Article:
Christian Living

Say “Amen” Like You Mean It

What does the word amen mean? It sometimes seems like amen must mean “the prayer is over,” or “I’m done praying?” Or perhaps “I have nothing more to say.” Maybe we don’t even think about saying it; we just do.

The Amplified Bible gives us the answer. It says amen means “so let it be” or “so be it.” I like that. It’s as if we’re cheering God on at the conclusion of our prayers, that we’re affirming he is able to answer what we’ve asked.

This understanding of what amen means has so informed my prayers that I often replace my “amen” with “so be it”—at least when I pray silently.

However, when I pray out loud, I usually stick with the customary “amen,” because people are confused if I end with “so let it be.”

Still, in select company, I will sometimes say “so be it” to vocally add freshness to my words and affirm my faith in God’s ability to answer. Still this is hard for some people.

My wife, for one, isn’t satisfied with that phrase and out of compulsion she adds the “amen” for me when I don’t. It’s not that I’m being sacrilegious or rebellious, it’s that I desire to affirm the power of the Almighty who I’m praying to. Try it some time.

Some preachers, however, use amen in a far different way—and it bugs me. They utter it often at the end of sentences, as if to ask “are you listening?” or “do you agree?”

The expected response is for the audience to echo back “amen,” as if to say “Yes, we’re listening,” “We agree” or “Preach it brother!”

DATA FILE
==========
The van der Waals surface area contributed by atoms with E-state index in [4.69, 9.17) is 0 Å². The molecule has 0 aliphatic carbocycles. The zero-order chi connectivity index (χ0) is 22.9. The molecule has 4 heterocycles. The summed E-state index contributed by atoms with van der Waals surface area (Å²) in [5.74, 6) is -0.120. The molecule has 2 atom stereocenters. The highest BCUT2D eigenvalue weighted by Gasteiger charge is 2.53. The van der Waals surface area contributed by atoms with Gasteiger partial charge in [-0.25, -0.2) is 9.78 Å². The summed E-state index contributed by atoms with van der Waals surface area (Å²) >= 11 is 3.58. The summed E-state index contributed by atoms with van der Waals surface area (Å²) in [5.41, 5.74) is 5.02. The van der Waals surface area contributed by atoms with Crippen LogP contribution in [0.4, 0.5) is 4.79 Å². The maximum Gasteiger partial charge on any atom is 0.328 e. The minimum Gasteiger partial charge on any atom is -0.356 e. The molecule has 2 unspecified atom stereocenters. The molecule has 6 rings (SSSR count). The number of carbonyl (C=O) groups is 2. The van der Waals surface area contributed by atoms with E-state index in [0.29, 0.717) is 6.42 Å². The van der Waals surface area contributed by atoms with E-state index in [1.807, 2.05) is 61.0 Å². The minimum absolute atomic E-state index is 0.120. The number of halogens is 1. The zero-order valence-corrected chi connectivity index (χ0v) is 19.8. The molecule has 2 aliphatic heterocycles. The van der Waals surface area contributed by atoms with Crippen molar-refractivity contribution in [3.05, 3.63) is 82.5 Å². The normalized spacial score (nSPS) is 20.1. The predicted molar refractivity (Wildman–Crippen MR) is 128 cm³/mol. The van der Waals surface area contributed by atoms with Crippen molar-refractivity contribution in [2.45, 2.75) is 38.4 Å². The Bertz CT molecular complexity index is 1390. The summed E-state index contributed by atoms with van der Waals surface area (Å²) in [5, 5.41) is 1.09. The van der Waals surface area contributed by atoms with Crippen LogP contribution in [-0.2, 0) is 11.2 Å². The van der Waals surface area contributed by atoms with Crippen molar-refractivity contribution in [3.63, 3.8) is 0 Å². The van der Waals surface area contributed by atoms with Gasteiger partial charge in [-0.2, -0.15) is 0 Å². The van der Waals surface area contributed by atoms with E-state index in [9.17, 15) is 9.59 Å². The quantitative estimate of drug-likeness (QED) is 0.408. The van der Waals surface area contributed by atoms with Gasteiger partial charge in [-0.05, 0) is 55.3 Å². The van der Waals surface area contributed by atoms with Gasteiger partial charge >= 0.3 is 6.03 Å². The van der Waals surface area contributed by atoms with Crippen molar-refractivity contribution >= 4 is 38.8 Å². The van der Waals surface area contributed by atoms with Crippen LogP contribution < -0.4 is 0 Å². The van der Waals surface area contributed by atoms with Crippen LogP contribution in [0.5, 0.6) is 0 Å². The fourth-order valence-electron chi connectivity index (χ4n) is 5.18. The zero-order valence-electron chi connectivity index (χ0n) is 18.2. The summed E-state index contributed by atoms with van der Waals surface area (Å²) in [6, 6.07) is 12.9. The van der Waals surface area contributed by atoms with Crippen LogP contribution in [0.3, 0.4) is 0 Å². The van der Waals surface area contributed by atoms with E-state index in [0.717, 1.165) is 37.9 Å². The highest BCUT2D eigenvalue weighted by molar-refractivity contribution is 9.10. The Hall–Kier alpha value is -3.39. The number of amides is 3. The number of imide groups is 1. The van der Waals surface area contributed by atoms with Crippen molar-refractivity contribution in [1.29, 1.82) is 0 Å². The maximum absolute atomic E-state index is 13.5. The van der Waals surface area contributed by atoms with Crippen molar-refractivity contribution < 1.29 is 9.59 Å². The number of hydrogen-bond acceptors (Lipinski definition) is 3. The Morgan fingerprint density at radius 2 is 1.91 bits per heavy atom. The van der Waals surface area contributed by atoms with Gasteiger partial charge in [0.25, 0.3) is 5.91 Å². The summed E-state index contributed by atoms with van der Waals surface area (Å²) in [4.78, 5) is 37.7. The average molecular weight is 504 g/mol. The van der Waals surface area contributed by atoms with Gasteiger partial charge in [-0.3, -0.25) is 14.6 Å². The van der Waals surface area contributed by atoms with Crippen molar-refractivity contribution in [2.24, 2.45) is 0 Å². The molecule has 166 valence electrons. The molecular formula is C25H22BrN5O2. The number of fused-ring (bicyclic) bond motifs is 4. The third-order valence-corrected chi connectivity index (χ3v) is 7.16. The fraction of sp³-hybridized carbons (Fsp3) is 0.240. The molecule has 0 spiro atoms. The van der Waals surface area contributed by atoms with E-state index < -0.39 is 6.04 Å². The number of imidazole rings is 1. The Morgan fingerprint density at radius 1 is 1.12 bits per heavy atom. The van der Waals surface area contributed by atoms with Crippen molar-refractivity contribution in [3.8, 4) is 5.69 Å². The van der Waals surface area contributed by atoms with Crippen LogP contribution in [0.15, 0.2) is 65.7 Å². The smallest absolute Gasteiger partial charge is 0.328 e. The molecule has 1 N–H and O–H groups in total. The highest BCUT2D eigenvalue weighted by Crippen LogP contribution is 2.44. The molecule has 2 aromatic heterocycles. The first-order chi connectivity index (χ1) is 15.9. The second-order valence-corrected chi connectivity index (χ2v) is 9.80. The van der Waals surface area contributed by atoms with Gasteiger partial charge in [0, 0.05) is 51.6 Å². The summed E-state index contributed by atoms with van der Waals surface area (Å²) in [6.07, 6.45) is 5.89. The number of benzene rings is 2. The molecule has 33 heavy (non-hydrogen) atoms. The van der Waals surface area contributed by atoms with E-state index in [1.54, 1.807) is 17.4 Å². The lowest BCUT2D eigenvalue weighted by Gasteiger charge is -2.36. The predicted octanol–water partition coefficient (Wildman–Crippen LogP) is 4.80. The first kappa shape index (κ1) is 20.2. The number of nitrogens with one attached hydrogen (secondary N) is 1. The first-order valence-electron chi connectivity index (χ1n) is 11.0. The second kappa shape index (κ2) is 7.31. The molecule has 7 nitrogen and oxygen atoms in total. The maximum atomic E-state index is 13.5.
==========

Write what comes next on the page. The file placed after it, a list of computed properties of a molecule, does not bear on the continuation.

Too often they take this to nonsensical extremes, where amen becomes nothing more than filler, as in: “Turn in your Bibles, amen? To the book of Luke, chapter two, amen!” The funniest was when one preacher said, “Shall we pray, amen?”

Most of the dictionaries I consulted confirm what the Amplified Bible says, that amen means “so be it.”

A few add a secondary definition that amen can express agreement. But I found none that confirmed these amen-spouting preachers are using amen correctly in their sermons.

Let’s reclaim amen for what it really means and stop using it incorrectly. We need to say “amen” like we mean it.

Try ending your prayer with “so be it” or “so let it be?”

It may feel strange at first, but it a try?

Peter DeHaan writes about biblical Christianity to confront status quo religion and live a life that matters. He seeks a fresh approach to following Jesus through the lens of Scripture, without the baggage of made-up traditions and meaningless practices.

Read more in his books, blog, and weekly email updates.

Bogged Down Reading the Bible?

10 Essential Bible Reading Tips, from Peter DeHaan

Get the Bible Reading Tip Sheet: “10 Tips to Turn Bible Reading from Drudgery to Delight.”

​Enter your info and receive the free Bible Reading Tip Sheet and be added to Peter’s email list.